NEW YORK (Reuters) - Blind Chinese legal activist Chen Guangcheng, whose escape from house arrest sparked a diplomatic crisis between Beijing and Washington, accepted an invitation on Friday to visit Taiwan, underscoring his drive to ensure his influence as a human rights campaigner will continue abroad.
Taiwan legislator Lin Chia-lung from the opposition Democratic Progressive Party (DPP) visited Chen at New York University, where he is studying law, to invite him to visit Taiwan and to address the island’s parliament.
“He very happily accepted our invitation and said the sooner he can come, the better,” Lin said, speaking after the meeting. Chen declined to speak to media but did not cite a reason.
On Tuesday, Chen said he would “most likely” accept an invitation to visit Taiwan.
“I think I will,” said Chen earlier this week. “Whoever invites me, I will accept.”
Chen would bring his family to Taiwan before next summer to meet human rights workers, lawyers and legislators and possibly speak before Taiwan’s legislative body, Lin said.
After a quiet three-month period, a trip to Taiwan will catapult Chen back into the limelight. Being abroad hasn’t cooled his campaign for human rights in China, analysts say.
“I think... he’s trying to find a way ... to use his prominence currently to make an effective influence in China even when he’s not there,” said Songlian Wang, a researcher for rights group Chinese Human Rights Defenders.
One of China’s most prominent dissidents, Hu Jia, a close friend of Chen‘s, told Reuters that Chen has expressed concern on how he can maintain his influence while abroad.
“The point of maintaining his influence is for his future work and not because of his personal fame,” said Hu, who was released from jail last year after serving 3.5 years for “inciting subversion of state power.”
Hu said Chen wants to ensure everything he says puts pressure on the Chinese government, which is one of the reasons Chen is writing a book.
Before Chen left China in June, he had told friends he was determined to stay. Many Chinese dissidents before him who had left play a marginal role in China’s current rights movement and had warned Chen could be neutralized once in New York.
Without the Internet, the voices of the old-time dissidents were barely heard. For Chen, who uses Skype and email with his wife’s help, that will be different.
“Chen Guangcheng remains deeply involved and deeply engaged in the issues which he was concerned about ... when he was in China,” said Phelim Kine, New York-based deputy director for the Asia division of Human Rights Watch, noting that Chen has been widening his network of contacts inside and outside China.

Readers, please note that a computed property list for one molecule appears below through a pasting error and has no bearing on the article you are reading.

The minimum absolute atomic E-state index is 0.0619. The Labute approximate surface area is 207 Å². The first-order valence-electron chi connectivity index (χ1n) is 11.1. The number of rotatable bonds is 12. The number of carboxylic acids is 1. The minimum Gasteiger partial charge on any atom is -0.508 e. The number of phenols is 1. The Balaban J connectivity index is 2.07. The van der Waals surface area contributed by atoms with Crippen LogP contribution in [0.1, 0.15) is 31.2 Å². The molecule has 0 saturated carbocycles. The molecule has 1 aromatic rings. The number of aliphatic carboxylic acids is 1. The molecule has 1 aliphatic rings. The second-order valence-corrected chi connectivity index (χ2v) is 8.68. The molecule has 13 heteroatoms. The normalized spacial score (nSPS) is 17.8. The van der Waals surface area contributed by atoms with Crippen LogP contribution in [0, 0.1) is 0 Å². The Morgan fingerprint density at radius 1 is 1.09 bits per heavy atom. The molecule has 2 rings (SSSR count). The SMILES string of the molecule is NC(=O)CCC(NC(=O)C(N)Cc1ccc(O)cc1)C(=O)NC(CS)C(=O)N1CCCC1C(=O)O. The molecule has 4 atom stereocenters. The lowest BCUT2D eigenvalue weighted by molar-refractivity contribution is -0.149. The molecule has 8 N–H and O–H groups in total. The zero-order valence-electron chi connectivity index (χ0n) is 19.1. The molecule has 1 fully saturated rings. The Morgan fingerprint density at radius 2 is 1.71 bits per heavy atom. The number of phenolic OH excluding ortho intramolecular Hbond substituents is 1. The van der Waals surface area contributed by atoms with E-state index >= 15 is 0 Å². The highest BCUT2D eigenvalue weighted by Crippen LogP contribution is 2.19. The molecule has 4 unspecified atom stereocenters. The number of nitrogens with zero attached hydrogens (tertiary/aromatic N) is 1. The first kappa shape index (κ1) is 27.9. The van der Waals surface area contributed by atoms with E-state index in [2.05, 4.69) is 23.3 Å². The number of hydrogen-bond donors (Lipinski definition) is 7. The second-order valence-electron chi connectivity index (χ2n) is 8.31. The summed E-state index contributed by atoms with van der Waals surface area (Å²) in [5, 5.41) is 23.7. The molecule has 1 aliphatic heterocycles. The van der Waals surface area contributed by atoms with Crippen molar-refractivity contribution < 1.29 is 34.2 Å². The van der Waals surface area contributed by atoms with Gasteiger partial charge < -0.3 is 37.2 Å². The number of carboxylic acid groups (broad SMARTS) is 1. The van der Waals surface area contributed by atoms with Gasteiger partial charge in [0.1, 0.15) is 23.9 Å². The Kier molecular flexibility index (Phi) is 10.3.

“TODAY‘S TAIWAN IS TOMORROW‘S CHINA”
Lin said Chen’s primary goal in taking the trip is learning about Taiwan’s democratic system. Taiwan transitioned from one-party rule to a multiparty democracy from the mid-1980s.
“The first thing (Chen) said was, ‘Today’s Taiwan is tomorrow’s China. China must follow the democratic path that Taiwan took,'” Lin said, recounting his conversation with Chen.
The trip could complicate relations between Taiwan and China, which considers the island a breakaway province to be unified with the mainland eventually, and by force if necessary.
Taiwan, proudly democratic, regularly plays host to people China despises, including exiled Tibetan spiritual leader the Dalai Lama. It is also home to two leaders of the 1989 Tiananmen Square protests who escaped China: Wang Dan and Wu‘er Kaixi.
In comments emailed to Reuters, Wang said speaking from Taiwan would help Chen reach Chinese citizens.
“China and Taiwan are now close. Anything (Chen) says in Taiwan, mainlanders will hear,” Wang said, noting that comments made in the United States will be only in the English-language media, which most mainlanders won’t have access to.
Chen’s invitation comes from the DPP, which has not endeared itself to China with its stance asserting the island’s sovereignty. The ruling Nationalist Party’s President Ma Ying-jeou, by contrast, has hugely improved relations with Beijing in recent years with a series of landmark economic deals.
John Kamm, executive director of the Duihua Foundation, which promotes prisoners’ rights in China, said he did not think Chen’s visit to Taiwan would necessarily infuriate Beijing.
“I think they are going to basically ignore it, unless he goes over there and says a bunch of stuff that is going to unnerve them,” Kamm said.
The Chinese government has gone silent on the subject of Chen, who in early August met with U.S. House Speaker John Boehner, House Democratic leader Nancy Pelosi and other lawmakers to discuss human rights abuses in China.
However Chen has turned down repeated requests to testify in Washington, Kamm said, a sign Chen does not want to go too far.
“If he addresses the Legislative Yuan (Taiwan’s parliament), he is going to choose his words very carefully, and might end up urging closer ties with China,” Kamm said.
Additional reporting by Sui-Lee Wee and Ben Blanchard in Beijing, Jonathan Standing in Taipei and Andrew Quinn in Washington; Editing by Lisa Shumaker